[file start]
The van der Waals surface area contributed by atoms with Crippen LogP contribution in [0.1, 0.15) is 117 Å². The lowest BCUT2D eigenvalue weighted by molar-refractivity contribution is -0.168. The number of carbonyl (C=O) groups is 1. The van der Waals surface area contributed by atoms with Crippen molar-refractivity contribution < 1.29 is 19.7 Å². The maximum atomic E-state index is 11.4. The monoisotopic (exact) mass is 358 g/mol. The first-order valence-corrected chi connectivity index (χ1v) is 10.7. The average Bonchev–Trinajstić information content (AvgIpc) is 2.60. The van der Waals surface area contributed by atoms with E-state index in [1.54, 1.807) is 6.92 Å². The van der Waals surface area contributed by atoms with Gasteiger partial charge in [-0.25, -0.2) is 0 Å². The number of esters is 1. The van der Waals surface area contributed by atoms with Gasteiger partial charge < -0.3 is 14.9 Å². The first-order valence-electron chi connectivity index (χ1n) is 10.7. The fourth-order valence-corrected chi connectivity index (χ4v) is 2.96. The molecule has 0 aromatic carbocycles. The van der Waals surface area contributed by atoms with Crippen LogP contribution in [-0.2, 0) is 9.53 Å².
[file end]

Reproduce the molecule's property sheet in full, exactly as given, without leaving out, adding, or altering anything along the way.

The van der Waals surface area contributed by atoms with Crippen LogP contribution in [0.1, 0.15) is 117 Å². The lowest BCUT2D eigenvalue weighted by molar-refractivity contribution is -0.168. The number of carbonyl (C=O) groups is 1. The van der Waals surface area contributed by atoms with Crippen molar-refractivity contribution < 1.29 is 19.7 Å². The maximum atomic E-state index is 11.4. The monoisotopic (exact) mass is 358 g/mol. The first-order valence-corrected chi connectivity index (χ1v) is 10.7. The average Bonchev–Trinajstić information content (AvgIpc) is 2.60. The van der Waals surface area contributed by atoms with E-state index in [1.54, 1.807) is 6.92 Å². The van der Waals surface area contributed by atoms with Gasteiger partial charge in [-0.25, -0.2) is 0 Å². The number of esters is 1. The van der Waals surface area contributed by atoms with Gasteiger partial charge < -0.3 is 14.9 Å². The first-order valence-electron chi connectivity index (χ1n) is 10.7. The fourth-order valence-corrected chi connectivity index (χ4v) is 2.96. The molecule has 0 aromatic carbocycles. The van der Waals surface area contributed by atoms with Crippen LogP contribution in [-0.2, 0) is 9.53 Å².